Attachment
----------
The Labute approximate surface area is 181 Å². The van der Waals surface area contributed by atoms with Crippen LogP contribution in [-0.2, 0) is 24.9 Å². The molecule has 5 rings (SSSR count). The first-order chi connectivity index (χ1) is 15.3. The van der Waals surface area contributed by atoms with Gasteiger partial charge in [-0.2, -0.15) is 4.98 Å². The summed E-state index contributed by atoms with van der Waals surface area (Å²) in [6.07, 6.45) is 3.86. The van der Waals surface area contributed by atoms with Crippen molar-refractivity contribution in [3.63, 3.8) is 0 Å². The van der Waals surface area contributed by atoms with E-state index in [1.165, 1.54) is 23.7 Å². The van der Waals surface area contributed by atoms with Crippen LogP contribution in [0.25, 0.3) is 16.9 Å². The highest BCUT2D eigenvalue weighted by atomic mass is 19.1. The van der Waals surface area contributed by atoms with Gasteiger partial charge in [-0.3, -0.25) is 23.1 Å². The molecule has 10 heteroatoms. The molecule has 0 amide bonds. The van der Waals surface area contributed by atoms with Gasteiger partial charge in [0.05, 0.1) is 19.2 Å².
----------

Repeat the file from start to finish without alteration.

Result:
The Labute approximate surface area is 181 Å². The van der Waals surface area contributed by atoms with Crippen LogP contribution in [-0.2, 0) is 24.9 Å². The molecule has 5 rings (SSSR count). The first-order chi connectivity index (χ1) is 15.3. The van der Waals surface area contributed by atoms with Gasteiger partial charge in [-0.2, -0.15) is 4.98 Å². The summed E-state index contributed by atoms with van der Waals surface area (Å²) in [6.07, 6.45) is 3.86. The van der Waals surface area contributed by atoms with Crippen molar-refractivity contribution in [3.63, 3.8) is 0 Å². The van der Waals surface area contributed by atoms with E-state index in [1.165, 1.54) is 23.7 Å². The van der Waals surface area contributed by atoms with Crippen LogP contribution in [0.25, 0.3) is 16.9 Å². The highest BCUT2D eigenvalue weighted by atomic mass is 19.1. The van der Waals surface area contributed by atoms with Gasteiger partial charge in [-0.3, -0.25) is 23.1 Å². The molecule has 10 heteroatoms. The molecule has 0 amide bonds. The van der Waals surface area contributed by atoms with Gasteiger partial charge in [0.05, 0.1) is 19.2 Å².